After Visit Notes

valeriedl

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My last visit was a few days ago and it was with my neuro's physician assistant. I keep a list of all the meds I'm on, surgeries and other medical things that need to be known that I type out. I keep a very detailed seizure diary and type it out to give it to my neuro at visits. When I gave it to her she couldn't believe it and was so happy. When she saw what had been going on with me - seizures, when they happened, what I do during them, other medical problems that might have been going on and if I'd been taking any other type of med - and we talked about it.

I can read my after visit dr notes on the hospital's web site. Her's were very close to what I had typed. At least she wrote down at the top of the page that I do this. I sort of got a kick out of it, felt pretty good about it too.
 
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Nakamova

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I know a lot of doctors don't have time to actually enter information into the record, or they don't do it properly, so it’s great that the PA does that for your neuro.
 

valeriedl

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I know a lot of doctors don't have time to actually enter information into the record, or they don't do it properly, so it’s great that the PA does that for your neuro.
I've done a list for many years. My neuro would go over the things on it with me then have it as he put it "Scanned into the computer." Over the last few years he's just set the list aside, talk about general things, check my VNS then tell them to "Scan the list into the computer."

The PA did say she was going to have it scanned into the computer but she did read it and go over the things on it.

When he started ignoring my list, I started to not like him, and it got worse and worse. The only reason I've stayed with him was because he was the only neuro who dealt with VNS in the area. We knew he was going to retire soon and wasn't sure was going to happen VNS/neuro wise and we asked the PA about it. Turns out there's at least 5 neuros in the office who work with VNS now and they've been there for a few years! I got pretty ticked off when I heard about that.

I've got a visit with my neuro in January and I think it's the last one before he's gone. I'll just have to figure out who's the best neuro to go to after that.
 

Nakamova

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Maybe you can discreetly ask the PA which neuro is the best -- PAs often have the inside scoop. :)
 

valeriedl

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I'll see if I can do this, it's a great idea. My neuro's office is in a large hospital and other being there and looking around for her I don't have anyway to talk to her. The hospital website does have a link you can send things to for the neuro department, questions, medicine and things like that. Who the message is sent to isn't necessarily the one who reads it or replies though. I've sent messages to my neuro and might get a reply from him or from someone else in the office.

On the website she has 5 stars next to her name and she was great. I just wish she was a dr and dealt with the VNS. She doesn't have a direct way to contact her - email, phone number or any thing else.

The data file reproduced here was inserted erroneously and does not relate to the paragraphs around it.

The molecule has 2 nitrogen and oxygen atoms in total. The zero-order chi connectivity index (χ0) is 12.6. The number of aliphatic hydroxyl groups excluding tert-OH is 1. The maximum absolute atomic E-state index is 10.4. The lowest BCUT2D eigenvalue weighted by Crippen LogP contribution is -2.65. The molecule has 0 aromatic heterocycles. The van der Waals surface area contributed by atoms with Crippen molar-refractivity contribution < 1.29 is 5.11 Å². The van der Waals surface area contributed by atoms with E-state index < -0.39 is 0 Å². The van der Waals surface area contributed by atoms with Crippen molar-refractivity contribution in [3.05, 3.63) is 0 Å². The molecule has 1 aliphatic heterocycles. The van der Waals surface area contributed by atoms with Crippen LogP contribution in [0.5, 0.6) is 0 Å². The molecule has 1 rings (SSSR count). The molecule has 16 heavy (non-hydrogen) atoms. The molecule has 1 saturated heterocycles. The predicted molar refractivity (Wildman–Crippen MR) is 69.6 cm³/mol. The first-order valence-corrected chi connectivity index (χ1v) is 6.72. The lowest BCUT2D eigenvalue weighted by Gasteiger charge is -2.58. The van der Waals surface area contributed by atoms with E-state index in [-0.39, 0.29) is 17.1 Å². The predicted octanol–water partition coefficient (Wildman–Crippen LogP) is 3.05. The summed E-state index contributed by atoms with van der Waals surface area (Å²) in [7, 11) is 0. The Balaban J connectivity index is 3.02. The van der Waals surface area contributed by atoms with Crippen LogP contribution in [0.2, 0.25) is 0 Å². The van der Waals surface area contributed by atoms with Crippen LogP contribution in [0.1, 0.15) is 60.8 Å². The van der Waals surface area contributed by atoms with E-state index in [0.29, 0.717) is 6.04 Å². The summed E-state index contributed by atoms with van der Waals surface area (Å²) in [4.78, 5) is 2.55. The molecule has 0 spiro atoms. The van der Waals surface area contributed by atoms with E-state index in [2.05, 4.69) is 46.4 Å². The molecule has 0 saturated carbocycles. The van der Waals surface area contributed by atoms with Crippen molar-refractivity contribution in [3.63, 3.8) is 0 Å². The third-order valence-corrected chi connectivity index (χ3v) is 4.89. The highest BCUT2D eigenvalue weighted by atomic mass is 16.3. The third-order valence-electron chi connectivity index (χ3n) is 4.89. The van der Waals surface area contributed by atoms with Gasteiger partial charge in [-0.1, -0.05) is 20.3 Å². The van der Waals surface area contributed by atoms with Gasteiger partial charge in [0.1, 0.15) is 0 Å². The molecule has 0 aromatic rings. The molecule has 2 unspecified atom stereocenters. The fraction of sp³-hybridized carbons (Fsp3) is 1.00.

Nakamova

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Can you ask her when you see her in January, or would that be too late?
 

Army Vet

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My first neurologist I went to was a solid 30 minutes away (no way you're getting there any sooner) and the parking wasn't fun either. He seemed to be good at first, but then he just didn't care. Take two aspirin and see you in 6 months. NEXT. Well hell, I could've done that. I wasted time and money (gas) for this?!?! BYE! Found someone more local and suggested my VNS which only took 2+ years to get through the VA 🙄 and that included me making a call every weekday after having breakfast. It was my full time job since I couldn't drive/work. I'd be on there for hours each day. Got used to ignoring their elevator music. Kept a list of who I had already talked to (nope, not going to keep talking to the same person on the merry-go-round only to start all over). Nope, I already talked to Mr. Smith, he transferred me to you. Oh, hold on... 30 minutes later, I get a new person. Sometimes I would get dropped and call right back. Oh it was fun lol.

I even sent an email. I still have it. I was so disgusted I added this to the bottom of my email.

"PS - If you really (truly) wonder why 20+ veterans kill themselves a day it’s because of this crap. We ask ourselves, 'Why bother asking if they’re just going to keep giving us the run-around?!?'"

In less than 36 hours I got a response 😂

After this I got ANOTHER neurologist, but this one was through the VA. He seemed a little creepy, but was at least trying some different stuff. Now I have another one because I have recently moved. He's turning my VNS up because it was so low. Every time they tried to bump it up to "the next level" it would gag me like I was choking on something! The doctor here seemed to be doing it slower or something because it is much more tolerable.

Sorry for the book I just wrote 😳😂
 

valeriedl

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Thanks Army Vet, don't worry about books, I like to read them😀

The only neuro's here who deal with the VNS are ones who work in major hospitals that are half an hour away. None of the local ones do.

After this I got ANOTHER neurologist, but this one was through the VA. He seemed a little creepy, but was at least trying some different stuff. Now I have another one because I have recently moved. He's turning my VNS up because it was so low. Every time they tried to bump it up to "the next level" it would gag me like I was choking on something! The doctor here seemed to be doing it slower or something because it is much more tolerable.